Hearts boss singles out striker as Birkirkara's main threat

Hearts have pinpointed Birkirkara striker Vito Plut as the biggest danger to their Europa League hopes. The Slovenian striker is one of several foreigners at the Maltese club and was their leading goalscorer last season.

Tuesday, 12th July 2016, 5:30 am
Updated Tuesday, 12th July 2016, 10:27 am
Robbie Neilson will prepare Hearts for the heat in Malta. Pic: SNS

Robbie Neilson, the Hearts head coach, identified Plut as a major threat ahead of Thursday’s Europa League second qualifying round, first leg, in Malta. Hearts will put plans in place to combat the 28-year-old, who previously scored goals with Maribor and Gorica in his homeland.

Neilson is also aware of the influential Brazilian midfielder Marcelina Emerson. He admitted Hearts must prepare thoroughly for a testing encounter in searing heat. They are the seeded team in the tie after beating FC Infonet of Estonia in the previous round.

“It’s another step up against a better team. Birkirkara took West Ham to penalties last year so we know it will be tough,” Neilson told the Evening News.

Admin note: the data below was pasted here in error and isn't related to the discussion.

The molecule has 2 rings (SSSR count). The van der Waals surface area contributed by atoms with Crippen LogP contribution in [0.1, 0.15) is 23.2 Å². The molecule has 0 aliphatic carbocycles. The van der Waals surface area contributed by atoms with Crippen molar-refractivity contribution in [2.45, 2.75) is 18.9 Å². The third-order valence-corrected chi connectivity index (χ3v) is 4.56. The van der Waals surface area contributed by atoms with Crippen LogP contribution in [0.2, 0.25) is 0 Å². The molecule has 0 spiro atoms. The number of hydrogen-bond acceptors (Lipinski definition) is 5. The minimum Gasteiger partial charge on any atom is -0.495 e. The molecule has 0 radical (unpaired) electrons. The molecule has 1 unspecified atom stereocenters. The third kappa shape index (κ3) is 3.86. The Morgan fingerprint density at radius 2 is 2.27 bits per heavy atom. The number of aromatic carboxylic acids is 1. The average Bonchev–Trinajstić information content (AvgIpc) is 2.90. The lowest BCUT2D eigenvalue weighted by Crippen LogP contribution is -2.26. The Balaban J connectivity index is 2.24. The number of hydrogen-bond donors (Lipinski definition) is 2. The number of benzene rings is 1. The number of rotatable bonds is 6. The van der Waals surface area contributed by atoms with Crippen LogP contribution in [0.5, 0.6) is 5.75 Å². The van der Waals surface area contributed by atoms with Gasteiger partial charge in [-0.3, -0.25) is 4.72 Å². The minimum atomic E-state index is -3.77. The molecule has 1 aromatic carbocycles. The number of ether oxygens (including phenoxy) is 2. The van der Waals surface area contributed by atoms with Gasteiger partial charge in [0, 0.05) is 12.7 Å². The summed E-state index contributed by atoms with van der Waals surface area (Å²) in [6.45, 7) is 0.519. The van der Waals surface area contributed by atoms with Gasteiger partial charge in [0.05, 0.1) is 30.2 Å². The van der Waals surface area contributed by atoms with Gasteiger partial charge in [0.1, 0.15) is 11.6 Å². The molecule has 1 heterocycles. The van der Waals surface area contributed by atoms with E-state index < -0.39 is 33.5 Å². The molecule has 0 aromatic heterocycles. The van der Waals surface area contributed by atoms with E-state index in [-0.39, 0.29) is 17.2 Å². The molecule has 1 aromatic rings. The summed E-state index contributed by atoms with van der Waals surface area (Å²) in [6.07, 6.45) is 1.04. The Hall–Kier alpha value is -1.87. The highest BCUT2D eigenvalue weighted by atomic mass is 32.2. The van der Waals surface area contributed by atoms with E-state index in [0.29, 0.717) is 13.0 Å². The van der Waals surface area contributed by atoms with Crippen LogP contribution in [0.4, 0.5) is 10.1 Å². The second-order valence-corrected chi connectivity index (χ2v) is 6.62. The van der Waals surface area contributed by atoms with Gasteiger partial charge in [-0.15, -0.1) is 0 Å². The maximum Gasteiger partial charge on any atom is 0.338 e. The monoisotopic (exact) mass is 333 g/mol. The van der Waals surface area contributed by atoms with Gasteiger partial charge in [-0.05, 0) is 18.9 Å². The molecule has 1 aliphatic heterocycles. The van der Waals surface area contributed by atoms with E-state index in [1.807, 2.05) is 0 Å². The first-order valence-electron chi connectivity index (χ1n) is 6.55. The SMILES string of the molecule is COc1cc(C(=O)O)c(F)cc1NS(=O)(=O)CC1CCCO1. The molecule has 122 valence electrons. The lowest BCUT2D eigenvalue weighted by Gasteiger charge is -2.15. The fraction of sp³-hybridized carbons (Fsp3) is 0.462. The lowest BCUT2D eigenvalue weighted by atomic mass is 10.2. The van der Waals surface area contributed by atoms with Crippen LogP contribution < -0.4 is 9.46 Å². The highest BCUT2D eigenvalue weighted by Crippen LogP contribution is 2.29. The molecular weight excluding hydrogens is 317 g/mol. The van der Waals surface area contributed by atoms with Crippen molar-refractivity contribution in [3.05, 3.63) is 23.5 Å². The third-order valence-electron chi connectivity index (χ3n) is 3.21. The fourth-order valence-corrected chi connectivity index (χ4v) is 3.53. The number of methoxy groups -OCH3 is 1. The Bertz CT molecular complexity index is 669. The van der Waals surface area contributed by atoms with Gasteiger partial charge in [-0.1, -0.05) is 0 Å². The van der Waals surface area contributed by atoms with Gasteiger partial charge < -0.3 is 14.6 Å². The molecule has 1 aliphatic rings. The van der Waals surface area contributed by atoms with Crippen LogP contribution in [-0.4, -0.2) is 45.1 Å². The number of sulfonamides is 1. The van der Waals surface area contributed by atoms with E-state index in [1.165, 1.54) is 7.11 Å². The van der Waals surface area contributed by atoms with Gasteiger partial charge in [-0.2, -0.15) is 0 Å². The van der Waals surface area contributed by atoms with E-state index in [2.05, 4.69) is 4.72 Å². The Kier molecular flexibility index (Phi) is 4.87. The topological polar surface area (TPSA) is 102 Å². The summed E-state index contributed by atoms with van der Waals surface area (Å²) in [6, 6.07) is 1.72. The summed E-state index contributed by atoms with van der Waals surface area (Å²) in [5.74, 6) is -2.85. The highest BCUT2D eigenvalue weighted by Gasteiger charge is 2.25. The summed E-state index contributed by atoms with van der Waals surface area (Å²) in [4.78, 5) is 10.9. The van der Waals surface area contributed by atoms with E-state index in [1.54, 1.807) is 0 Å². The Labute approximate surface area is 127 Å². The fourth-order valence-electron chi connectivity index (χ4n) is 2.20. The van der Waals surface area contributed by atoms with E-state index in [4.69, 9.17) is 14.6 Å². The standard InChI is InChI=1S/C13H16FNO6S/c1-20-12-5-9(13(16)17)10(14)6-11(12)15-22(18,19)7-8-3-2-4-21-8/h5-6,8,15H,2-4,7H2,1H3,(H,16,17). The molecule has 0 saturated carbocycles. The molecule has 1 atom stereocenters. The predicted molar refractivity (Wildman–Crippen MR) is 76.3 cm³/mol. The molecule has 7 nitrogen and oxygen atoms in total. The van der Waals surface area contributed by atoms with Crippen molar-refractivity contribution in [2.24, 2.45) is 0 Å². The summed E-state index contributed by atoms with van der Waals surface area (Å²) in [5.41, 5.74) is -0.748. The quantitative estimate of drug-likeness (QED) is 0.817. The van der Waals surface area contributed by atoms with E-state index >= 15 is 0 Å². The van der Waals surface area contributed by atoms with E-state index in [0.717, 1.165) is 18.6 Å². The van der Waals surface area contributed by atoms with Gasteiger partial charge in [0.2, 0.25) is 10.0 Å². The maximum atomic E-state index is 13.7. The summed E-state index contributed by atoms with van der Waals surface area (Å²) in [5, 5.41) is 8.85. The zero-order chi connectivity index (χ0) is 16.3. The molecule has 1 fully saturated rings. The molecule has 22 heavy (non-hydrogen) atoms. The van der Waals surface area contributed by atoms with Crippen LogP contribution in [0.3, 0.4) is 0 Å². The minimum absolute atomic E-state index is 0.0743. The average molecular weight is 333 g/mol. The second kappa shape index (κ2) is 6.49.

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Birkirkara striker Vito Plut

“Plut is a good player. He’s played in the top league in Slovenia. He’s scored a lot of goals and he’s their main threat. They have a Brazilian sitting midfielder who is very good. Their two centre-backs are very aggressive.

“It’s more the style of play that makes it really difficult. A bit like Infonet at Tynecastle, Birkirkara will sit in and make it hard for you. They’ll wait for you to make a mistake and then hit you on the break. That’s the style of football out there.

“Scottish football is very high-octane, 100 miles and hour stuff. You can’t do that in Malta. They’re quite happy to sit in for 60 minutes, catch you on the break and win 1-0.”

Neilson may try to surprise the Maltese with his tactics. However, there is no plan at the moment to use right-back Callum Paterson in an attacking right-wing role again.

Birkirkara striker Vito Plut

“We played him out on the right in Estonia and gave him that licence to get forward, using his pace and power against them,” explained Neilson. “I felt the Estonians’ key player was their left-back putting crosses in. If we negated that threat then Callum, with his pace and power, would cause him real problems.

“It’ll be a different game on Thursday with the temperature. There won’t be so much high-intensity running about. It will be a case of sitting in, keeping our shape and trying to go and press at the right times.

“Doing that with Callum again isn’t something we’ve looked at.”